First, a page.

• Saudi Arabia’s stock exchange, the Tadawul, fell by 1.5 per cent in May 2015
  • The tradings volumes declined dramatically
  • Activity is expected to increase when the Tadawul opens to direct foreign investment on 15 June

The Saudi Stock Exchange (Tadawul) recorded a 1.5 per cent fall in its all-shares index (Tasi) to 9,688.69 points over the month of May.

The value of shares traded dropped by 17.7 per cent in May compared to the previous month. The number of transactions and shares traded also fell significantly.

However, the index was up 16.3 per cent since the beginning of 2015, and April saw a 12 per cent rise in the Tasi.

This is despite the Tadawul preparing to open to direct foreign institutional investors (qualified foreign investors – QFIs) on 15 June.

The introduction of foreign capital is expected to increase market capitalisation and boost trading activity.

The market is already highly liquid, however. The conditions for how foreign capital can be invested are also strict, which will spread the effects of the change.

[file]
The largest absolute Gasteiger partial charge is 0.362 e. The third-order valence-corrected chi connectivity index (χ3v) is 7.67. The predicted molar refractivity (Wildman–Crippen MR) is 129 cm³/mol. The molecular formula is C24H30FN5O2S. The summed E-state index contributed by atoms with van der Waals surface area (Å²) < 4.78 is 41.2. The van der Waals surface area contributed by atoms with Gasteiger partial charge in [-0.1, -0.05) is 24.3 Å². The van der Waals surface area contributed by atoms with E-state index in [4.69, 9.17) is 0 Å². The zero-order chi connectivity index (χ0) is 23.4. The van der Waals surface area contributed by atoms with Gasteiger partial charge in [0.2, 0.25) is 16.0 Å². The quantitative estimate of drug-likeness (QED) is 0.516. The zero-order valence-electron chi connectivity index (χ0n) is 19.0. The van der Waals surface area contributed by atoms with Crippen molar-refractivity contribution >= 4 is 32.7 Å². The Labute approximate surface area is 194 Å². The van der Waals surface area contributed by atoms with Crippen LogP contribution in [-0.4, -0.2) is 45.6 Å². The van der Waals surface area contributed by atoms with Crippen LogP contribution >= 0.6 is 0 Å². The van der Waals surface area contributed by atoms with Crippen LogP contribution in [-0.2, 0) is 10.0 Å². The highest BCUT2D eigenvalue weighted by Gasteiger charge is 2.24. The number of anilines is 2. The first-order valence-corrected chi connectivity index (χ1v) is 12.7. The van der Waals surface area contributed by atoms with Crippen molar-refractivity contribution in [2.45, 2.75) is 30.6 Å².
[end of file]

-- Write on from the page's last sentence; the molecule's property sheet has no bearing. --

The Tadawul has clarified regulations for QFIs, excluding five companies from foreign ownership. They are either working on developments in the religious sites of Mecca and Medina, or involved in strategic sectors, such as oil and gas.

Companies excluded from foreign ownership

It is unclear how the regulations affect the 0.6 per cent of Bahri shares already held by foreign investors.

Under the existing Swap framework for indirect foreign investment, 1.2 per cent of listed shares are already foreign owned. GCC and foreign trading accounted for about 4 per cent of trades in May.

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